Although there was progressive stakeholder engagement in the implementation of the Assured projects by the Ministry of Water and Environment and Ministry of Health, findings revealed that for most of the projects, there was a low level of citizen and other stakeholder engagements where they are engaged. Citizens still demanded continuous and timely engagements with the correct project and contract information. There was a lack of ownership of projects amongst the public and projects still termed to belong to Government.

Assurance Recommendations;

  1. Regular update of procuring entities’ websites to enhance proactive disclosure, preferably considering the CoST Infrastructure Data Standard.
  2. PPDA should provide guidelines on disclosure of infrastructure project and contract data preferably using the CoST IDS.
  3. PPDA should monitor and enforce compliance of existing disclosure standards and requirements.
  4. Procuring Entities should strengthen the supervision of works to avoid delays in implementation.
  5. Contract Managers should ensure that contractors and consultants have risk matrices in order to ensure that provision is made for risk management.
  6. Procuring Entities should require contractors and consultants to make use of environmental management and decommissioning plans and have these documented in their progress reports.
  7. Contractors and Consultants should adhere to waste management plans, ensure the safety of construction sites and maintenance of access roads.
  8. Oversight bodies such as Auditor General, PPDA, the Inter-Agency Forum, Parliament among others should monitor the delivery of infrastructure projects at all levels to ensure quality and timely implementation.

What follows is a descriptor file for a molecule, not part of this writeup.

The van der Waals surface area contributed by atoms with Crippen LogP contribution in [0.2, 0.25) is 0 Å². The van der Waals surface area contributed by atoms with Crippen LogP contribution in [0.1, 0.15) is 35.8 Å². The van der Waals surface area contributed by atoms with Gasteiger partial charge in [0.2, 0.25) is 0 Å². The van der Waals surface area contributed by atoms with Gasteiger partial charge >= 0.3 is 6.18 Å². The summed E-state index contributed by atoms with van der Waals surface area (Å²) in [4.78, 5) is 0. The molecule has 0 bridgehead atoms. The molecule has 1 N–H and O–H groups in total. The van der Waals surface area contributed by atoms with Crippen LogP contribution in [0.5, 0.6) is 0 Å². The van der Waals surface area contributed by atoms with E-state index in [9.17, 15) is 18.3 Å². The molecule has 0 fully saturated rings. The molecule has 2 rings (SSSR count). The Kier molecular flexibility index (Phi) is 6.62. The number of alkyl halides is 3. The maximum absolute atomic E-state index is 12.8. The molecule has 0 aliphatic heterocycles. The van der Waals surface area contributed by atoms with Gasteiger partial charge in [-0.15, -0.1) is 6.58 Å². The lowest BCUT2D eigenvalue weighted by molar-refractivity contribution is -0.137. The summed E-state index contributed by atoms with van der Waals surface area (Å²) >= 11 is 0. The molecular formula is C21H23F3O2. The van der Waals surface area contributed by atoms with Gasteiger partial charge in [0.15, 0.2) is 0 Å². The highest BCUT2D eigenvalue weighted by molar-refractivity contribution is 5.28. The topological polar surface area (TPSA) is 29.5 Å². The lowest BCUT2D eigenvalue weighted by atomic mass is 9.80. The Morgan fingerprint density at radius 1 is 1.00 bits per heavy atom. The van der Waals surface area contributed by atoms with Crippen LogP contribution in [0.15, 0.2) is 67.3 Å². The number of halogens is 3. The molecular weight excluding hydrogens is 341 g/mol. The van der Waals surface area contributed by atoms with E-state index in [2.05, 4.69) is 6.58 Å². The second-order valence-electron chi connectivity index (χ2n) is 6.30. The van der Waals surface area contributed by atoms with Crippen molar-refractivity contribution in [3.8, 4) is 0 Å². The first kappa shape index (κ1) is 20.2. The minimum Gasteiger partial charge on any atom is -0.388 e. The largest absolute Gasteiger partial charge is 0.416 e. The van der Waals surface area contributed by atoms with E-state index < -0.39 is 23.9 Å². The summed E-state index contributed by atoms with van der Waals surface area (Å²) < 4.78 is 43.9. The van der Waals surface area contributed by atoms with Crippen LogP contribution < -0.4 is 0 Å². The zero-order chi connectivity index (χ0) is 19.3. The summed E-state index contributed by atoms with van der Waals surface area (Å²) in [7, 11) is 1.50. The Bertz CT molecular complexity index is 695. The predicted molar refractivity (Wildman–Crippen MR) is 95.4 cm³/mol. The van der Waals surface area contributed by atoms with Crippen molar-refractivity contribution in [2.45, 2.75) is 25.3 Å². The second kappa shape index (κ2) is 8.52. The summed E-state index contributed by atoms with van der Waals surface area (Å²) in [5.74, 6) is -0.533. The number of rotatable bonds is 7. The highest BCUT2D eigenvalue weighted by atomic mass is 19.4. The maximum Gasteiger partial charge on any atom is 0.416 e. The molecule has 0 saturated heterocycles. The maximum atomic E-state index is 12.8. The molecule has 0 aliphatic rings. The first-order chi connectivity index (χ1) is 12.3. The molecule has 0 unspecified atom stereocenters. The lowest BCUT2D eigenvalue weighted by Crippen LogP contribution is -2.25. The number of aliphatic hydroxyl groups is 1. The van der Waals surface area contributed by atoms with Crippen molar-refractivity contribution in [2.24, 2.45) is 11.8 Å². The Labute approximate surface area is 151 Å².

9. Procuring Entities should consider the inclusion of women and youth in all levels of project delivery. Consultants and contractors should be required to report on gender considerations in their quarterly reports.
  10. Procuring Entities should consider disclosing data related to managing relationships with stakeholders in the projects’ delivery processes.
  11. Procuring Entities are encouraged to engage citizens to contribute towards the periodic maintenance of completed projects, this should be complemented with continuous citizen awareness meetings. 

Infrastructure Transparency Awards;

We congratulate the Ministry of Health, Ministry of Water and Environment and Ministry of Education and Sports for leading in disclosure in the 3rd Assurance Process. We encourage all Procuring and Disclosing Entities to embrace the work of CoST and reap from the benefits of “Opening Up” public infrastructure.

3rd Assurance Report in the media;

During the launch, our Champion also commissioned the 2nd Infrastructure Journalism award competition, please follow the link to the award process which will run from 22nd January to April 2020. We encourage the media to join this great initiative in the sector.

The Assurance Report was published through 30 media houses countrywide (See some links below), and various channels online. Our thanks go to the GCIC team from the Ministry of ICT for publishing the report on Government platforms, let’s keep the conversations moving as we engage on better lives from better infrastructure.

We invite all stakeholders to use the report to engage our citizen leaders for better performance. You can contact us at the address below if you will need any additional information regarding the 3rd Assurance Process and partnerships.

Some useful links;

Morning At NTV: Holding public works entities to account | ntv.co.ug

Posted by NTV Uganda on Thursday, January 23, 2020